Colorado water may 
flow in many directions

We understand the point being made by the managers of 10 regional water organizations recently, when they suggested — in response to Gov. John Hickenlooper’s call for a statewide water plan — that “not one more drop” of Western Slope water should flow from this side of the Continental Divide to help the Front Range meet its growing water needs.

Too often, when the subject of a statewide water plan is discussed, public officials on the eastern side of the Divide look upon such a plan as a means to coerce those of us in western Colorado into “sharing” some of our water with the Front Range. After all, we’re all Coloradans. Why shouldn’t we spread the water wealth around in this state rather than letting it run downstream to California or other states? Or so goes the thinking.

The local water managers are right to send a strong message to the governor and anyone else involved in the latest attempt to craft a statewide water plan that simply getting more water from the Western Slope to the Front Range must not be the aim of this water plan.

Furthermore, they are correct in noting that Front Range communities should be looking for other water sources to meet their needs.

However, while “not one more drop” makes a great slogan, it doesn’t necessarily make the most practical sense for the Western Slope. There are, in fact, instances where allowing more water to flow from this region to the eastern side of the Rockies may actually be beneficial.

For instance, the Colorado River District, Grand County and the Middle Park Water Conservancy District last year reached agreement with the Northern Colorado Water Conservancy District on what is known as the Windy Gap Firming Project, to benefit water entities on both side of the Divide.

The plan is for the Northern Colorado District to build a new storage reservoir near Loveland, into which it could pump more water from the Windy Gap Reservoir in Grand County during runoff, so that more water will be available to the Front Range customers in dry years, when water is unavailable from the headwaters of the Colorado River, according to a Colorado River District report.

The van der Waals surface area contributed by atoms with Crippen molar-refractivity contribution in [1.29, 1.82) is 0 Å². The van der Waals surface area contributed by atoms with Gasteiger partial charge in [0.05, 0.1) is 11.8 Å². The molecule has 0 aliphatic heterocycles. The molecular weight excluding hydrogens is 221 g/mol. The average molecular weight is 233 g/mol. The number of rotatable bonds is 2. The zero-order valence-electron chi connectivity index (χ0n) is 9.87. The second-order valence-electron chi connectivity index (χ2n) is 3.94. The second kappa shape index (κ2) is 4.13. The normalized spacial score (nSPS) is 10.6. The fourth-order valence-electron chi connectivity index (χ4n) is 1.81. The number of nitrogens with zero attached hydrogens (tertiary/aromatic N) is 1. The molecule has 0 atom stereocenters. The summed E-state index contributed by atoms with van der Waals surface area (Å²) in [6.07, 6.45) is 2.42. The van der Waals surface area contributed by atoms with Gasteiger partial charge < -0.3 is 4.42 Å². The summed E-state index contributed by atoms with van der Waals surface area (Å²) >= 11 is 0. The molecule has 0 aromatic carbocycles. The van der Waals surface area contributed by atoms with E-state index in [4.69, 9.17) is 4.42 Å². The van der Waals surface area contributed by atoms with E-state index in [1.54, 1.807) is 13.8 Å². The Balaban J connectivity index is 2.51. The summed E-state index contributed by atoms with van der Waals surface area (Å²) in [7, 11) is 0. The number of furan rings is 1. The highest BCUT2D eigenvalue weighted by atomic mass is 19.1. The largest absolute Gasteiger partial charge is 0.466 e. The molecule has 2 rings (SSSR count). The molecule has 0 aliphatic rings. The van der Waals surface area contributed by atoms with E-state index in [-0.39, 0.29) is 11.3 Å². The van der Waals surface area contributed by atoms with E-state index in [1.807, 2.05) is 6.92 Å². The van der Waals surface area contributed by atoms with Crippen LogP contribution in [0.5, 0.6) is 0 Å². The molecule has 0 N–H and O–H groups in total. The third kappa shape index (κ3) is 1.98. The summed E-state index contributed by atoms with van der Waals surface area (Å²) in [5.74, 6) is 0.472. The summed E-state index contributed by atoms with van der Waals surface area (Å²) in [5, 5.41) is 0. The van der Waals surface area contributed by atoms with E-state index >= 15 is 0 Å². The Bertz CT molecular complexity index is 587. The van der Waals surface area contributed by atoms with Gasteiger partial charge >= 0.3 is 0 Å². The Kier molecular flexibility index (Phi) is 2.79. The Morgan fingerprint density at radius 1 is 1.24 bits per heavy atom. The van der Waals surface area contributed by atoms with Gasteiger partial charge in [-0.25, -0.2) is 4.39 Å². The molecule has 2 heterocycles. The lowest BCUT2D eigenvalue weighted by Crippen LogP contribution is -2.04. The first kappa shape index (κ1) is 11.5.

Even though more water would flow to the Front Range in wet years and during runoff, both Grand County and Middle Park would have more water available to them through Windy Gap, after the Front Range water is diverted and during dry years than they do now.

The agreement must still be approved by the U.S. Bureau of Reclamation. But it represents the sort of pact that has become more the norm in recent decades: cooperative agreements that benefit both sides of the Continental Divide.

Such agreements aren’t likely to solve all of the Front Range needs. But they shouldn’t be rejected out of hand because of the notion that we must keep every drop of water here.


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As Gary Harmon chronicled in Monday’s Daily Sentinel (“Officials:  ‘Not 1 more drop’ to Front Range”), and as its editors opined today (“Colorado water may flow in many directions”), Colorado’s intra-state “water war” is heating-up again.

In response to Governor Hickenlooper’s timely call for a “statewide water plan”, Grand Valley water managers – rightfully wary of acceding to the impending practical necessity of “reallocating” some water from the Western to the Eastern Slope – drafted a resolution (for eventual endorsement by local governments) specifying nine goals which that plan should address, including “implementation of a long-term water-augmentation plan”.

Of course, augmenting Colorado’s available water supplies by draining its similarly dry neighbors is at best problematic.  As the editorial reports, the Winding Gap Firming Project near Loveland may provide an in-state source of additional stored supplies.

However, the recent and ongoing controversy over the Keystone-XL Pipeline suggests another alternative.

While all Great Lakes states have statutorily prohibited interstate export of fresh water, and while Canada is equally unwilling, Alaska has long sought to financially profit from its seemingly limitless supplies of fresh water.

In the early 1990s, the Southwest’s “sustained severe drought” prompted proposals – and enthusiastic Alaskan support—for an under-sea water pipeline from Alaska to northern California.  That theoretically beneficial “science fiction” project was abandoned in 1994, when its costs (independent of environmental impacts) were estimated at $150 billion.

Meanwhile, since then, the existing overland XL-Keystone Pipeline was constructed for only $5.2 billion, with its pending expansion slated to cost another $7+ billion.  Peanuts?

Thus, Western Slope water managers might “augment” their resolution by asking the Governor to request a federal feasibility study of a trans-Canada pipeline to carry water from Alaska to the upper reaches of the Flaming George Reservoir (and then beyond).

Because such a pipeline would benefit the entire Colorado River Compact basin, its costs could be shared even more equitably than the Compact’s current allocation of the River.

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